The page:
For scholars of the the British Empire and the British World, the Centre for Imperial & Global History would like to draw your attention to our good friends at the British Scholar Society.
The British Scholar Society is a global organization of historians and political scientists examining Britain’s interactions with the wider world from the seventeenth century to the present day. Aiming to better understand Britain’s place in global history, the society seeks to foster international intellectual exchange about this theme.
Their interest is not limited to Britain’s political relations with other countries, but includes the economic, social and cultural aspects of its international relationships as well. One important focus is the study of the British Empire and the Commonwealth of Nations. Among the activities of The British Scholar Society are
- the organization of an annual scholarly conference (The ‘Britain and the World Conference’), held alternately in Britain and the USA
- the publication of the biannual Britain and the World Journal with Edinburgh University Press
- the publication of a book series with Palgrave Macmillan
- the running of a website (britishscholar.org), providing regular updates about the society’s activities, recent publications in the field of British, imperial and global history, book reviews, essays on Britain’s international history, and much more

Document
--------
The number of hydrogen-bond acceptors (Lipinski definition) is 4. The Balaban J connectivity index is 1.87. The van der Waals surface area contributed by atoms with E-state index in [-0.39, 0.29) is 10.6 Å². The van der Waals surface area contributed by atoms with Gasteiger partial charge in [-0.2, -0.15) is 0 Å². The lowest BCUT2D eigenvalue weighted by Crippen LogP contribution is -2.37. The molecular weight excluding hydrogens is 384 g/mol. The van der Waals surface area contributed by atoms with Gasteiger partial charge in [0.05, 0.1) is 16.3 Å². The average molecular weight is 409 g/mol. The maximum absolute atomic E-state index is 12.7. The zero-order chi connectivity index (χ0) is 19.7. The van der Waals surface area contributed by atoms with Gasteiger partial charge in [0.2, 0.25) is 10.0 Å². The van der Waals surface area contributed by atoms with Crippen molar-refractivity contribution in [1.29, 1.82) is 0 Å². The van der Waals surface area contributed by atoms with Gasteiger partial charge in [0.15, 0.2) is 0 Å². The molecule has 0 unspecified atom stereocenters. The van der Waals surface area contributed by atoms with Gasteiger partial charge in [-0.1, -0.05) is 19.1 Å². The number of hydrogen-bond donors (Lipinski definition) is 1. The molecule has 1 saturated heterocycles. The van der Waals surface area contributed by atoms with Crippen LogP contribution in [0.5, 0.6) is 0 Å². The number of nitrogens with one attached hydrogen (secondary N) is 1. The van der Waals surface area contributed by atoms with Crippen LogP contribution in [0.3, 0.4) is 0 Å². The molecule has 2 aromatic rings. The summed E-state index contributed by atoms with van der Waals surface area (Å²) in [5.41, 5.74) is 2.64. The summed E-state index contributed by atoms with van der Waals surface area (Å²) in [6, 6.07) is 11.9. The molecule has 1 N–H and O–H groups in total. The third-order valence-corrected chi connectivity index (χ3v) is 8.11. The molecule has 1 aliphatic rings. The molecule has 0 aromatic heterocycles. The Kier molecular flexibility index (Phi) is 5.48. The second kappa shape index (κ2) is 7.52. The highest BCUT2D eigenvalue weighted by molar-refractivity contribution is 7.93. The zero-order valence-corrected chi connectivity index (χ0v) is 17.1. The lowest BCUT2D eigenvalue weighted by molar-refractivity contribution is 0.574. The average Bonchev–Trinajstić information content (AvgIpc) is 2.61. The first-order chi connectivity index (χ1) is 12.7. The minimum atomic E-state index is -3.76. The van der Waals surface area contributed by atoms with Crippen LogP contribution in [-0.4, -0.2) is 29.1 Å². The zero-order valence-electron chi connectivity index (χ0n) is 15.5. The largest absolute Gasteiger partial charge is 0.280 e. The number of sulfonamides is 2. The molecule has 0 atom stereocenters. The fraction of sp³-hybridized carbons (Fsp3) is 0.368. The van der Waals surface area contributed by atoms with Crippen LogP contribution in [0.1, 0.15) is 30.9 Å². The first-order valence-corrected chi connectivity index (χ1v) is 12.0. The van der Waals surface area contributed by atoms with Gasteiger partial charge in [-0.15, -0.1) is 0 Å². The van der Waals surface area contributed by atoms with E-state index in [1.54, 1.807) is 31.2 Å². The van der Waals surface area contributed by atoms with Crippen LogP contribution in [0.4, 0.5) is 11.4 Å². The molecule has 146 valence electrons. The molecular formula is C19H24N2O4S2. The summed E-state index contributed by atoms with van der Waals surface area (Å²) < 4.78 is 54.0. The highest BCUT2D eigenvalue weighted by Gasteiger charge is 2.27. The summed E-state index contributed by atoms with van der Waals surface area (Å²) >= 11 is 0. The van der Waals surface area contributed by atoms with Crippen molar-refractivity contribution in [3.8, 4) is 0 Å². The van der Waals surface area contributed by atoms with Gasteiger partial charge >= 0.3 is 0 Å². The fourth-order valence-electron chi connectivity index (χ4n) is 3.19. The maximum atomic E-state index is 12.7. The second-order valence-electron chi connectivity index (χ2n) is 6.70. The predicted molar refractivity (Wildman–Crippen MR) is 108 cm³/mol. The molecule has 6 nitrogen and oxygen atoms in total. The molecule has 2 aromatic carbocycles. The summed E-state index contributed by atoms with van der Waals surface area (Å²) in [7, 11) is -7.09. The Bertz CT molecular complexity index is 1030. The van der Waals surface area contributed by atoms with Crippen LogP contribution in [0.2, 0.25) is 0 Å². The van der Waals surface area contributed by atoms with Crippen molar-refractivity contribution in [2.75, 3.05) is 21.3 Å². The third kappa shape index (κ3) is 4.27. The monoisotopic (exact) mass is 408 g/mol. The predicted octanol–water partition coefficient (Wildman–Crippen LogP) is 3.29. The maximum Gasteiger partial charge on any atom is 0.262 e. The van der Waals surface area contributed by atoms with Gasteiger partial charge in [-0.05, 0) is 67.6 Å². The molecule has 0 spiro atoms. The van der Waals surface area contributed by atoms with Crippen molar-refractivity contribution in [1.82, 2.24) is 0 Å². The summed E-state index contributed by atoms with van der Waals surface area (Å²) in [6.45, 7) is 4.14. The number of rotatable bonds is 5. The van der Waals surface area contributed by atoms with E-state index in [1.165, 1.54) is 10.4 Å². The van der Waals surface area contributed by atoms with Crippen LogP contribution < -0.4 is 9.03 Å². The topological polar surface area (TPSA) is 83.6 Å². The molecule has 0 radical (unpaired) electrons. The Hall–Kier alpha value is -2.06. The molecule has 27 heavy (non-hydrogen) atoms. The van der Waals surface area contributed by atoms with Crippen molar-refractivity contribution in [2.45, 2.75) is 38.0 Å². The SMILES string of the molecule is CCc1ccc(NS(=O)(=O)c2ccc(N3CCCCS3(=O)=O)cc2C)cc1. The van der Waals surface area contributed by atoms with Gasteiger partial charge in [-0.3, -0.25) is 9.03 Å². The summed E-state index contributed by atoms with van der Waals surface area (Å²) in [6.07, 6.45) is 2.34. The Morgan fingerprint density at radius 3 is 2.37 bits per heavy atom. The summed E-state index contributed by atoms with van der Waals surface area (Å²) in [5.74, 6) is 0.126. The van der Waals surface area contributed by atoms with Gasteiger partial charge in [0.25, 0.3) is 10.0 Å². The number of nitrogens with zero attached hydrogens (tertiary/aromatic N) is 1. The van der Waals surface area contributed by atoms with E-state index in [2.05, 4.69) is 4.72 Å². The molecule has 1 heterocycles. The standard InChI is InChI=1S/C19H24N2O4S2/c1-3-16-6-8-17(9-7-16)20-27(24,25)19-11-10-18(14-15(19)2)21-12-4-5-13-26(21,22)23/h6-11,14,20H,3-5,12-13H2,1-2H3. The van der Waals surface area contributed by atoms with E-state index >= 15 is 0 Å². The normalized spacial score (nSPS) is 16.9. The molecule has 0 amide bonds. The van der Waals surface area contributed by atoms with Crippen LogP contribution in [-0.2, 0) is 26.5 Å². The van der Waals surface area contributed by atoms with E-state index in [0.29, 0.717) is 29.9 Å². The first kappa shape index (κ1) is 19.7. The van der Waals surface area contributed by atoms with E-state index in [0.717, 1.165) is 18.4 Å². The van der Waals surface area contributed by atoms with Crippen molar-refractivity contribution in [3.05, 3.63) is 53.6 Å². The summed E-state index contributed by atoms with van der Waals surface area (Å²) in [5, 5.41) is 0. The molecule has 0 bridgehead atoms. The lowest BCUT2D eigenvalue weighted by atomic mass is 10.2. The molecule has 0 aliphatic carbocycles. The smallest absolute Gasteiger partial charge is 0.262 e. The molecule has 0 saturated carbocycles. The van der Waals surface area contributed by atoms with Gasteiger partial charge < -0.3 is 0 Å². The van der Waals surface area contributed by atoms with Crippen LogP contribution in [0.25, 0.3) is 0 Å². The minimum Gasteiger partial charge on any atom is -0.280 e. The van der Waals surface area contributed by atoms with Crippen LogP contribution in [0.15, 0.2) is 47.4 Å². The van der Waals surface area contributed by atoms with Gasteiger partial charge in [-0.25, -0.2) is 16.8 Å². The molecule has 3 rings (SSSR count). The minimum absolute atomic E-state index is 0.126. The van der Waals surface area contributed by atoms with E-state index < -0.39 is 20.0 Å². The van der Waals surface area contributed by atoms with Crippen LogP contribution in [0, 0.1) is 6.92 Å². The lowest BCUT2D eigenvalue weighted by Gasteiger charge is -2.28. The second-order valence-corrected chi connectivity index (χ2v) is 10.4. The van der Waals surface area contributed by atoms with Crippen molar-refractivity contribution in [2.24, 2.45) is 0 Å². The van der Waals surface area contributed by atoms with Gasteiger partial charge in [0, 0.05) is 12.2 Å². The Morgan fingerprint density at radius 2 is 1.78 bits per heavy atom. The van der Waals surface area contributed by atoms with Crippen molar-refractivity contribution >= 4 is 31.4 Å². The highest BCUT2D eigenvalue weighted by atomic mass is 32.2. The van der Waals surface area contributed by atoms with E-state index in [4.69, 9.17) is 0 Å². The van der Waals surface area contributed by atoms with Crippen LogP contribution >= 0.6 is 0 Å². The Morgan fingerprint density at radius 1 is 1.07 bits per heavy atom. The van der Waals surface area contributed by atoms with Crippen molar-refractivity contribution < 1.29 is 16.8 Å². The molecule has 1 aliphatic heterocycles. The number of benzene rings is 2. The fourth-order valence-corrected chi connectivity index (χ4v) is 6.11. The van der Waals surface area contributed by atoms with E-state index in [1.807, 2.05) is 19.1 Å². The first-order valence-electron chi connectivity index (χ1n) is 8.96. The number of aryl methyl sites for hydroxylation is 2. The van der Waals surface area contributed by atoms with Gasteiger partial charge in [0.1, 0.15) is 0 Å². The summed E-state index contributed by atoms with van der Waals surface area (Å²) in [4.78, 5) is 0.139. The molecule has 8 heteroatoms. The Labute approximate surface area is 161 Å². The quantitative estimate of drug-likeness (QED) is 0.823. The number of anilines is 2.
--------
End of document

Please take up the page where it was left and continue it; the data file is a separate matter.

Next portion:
- the organization of a lecture series in Britain and continental Europe
Continue reading “Centre Profile: The British Scholar Society (@britishscholar)”
We say socialism tends to stand together throughout the world”, Margaret Thatcher said on American TV in 1977. “We must have what I call the freer way of life likewise standing together”. Margaret Thatcher’s World derives from the fact that no democratic leader has provoked so great an international reaction, and no political brand – defined in many often contradictory ways, but a recognisable brand nonetheless – has had such international salience as Thatcherism, both at the time and subsequently.
It is striking in public discourse in countries across the world, how often the person and the ‘ism’ is used and misused, revered and abused. Frequently the spectre (or specter) of Thatcherism is invoked; the term and the person has become an epithet of approbation or opprobrium. The project is an international history and a reception study which includes such aspects as policy networks and processes, rhetoric, gender, and ideology. So it was that Johannesburg’s Business Day described “the global implementation of Thatcherism”, Tehran’s Shargh felt “the majority of the countries of the world have put the Thatcherism movement in their agenda”, Toronto’s Financial Post that “Thatcher’s legacy lives far and wide”, and Santiago’s El Mercuria wrote of “the woman who transformed the UK and shocked the world”. The application of the term goes beyond Britain, and even the West: President Ershad of Bangladesh has referred to “third world Thatcherism”, and the Times of India to “Thatcherism of the Tigris”. As she said in Moscow in 1987, “[I]t is universally true, you know, Thatcherism”.
Dr. Martin Farr will be presenting his paper ‘Making Thatcher’s World’ this Wednesday at the Centre for Imperial & Global History’s seminar series. Continue reading “Making Thatcher’s World – A Talk by Martin Farr – This Wednesday at the University of Exeter”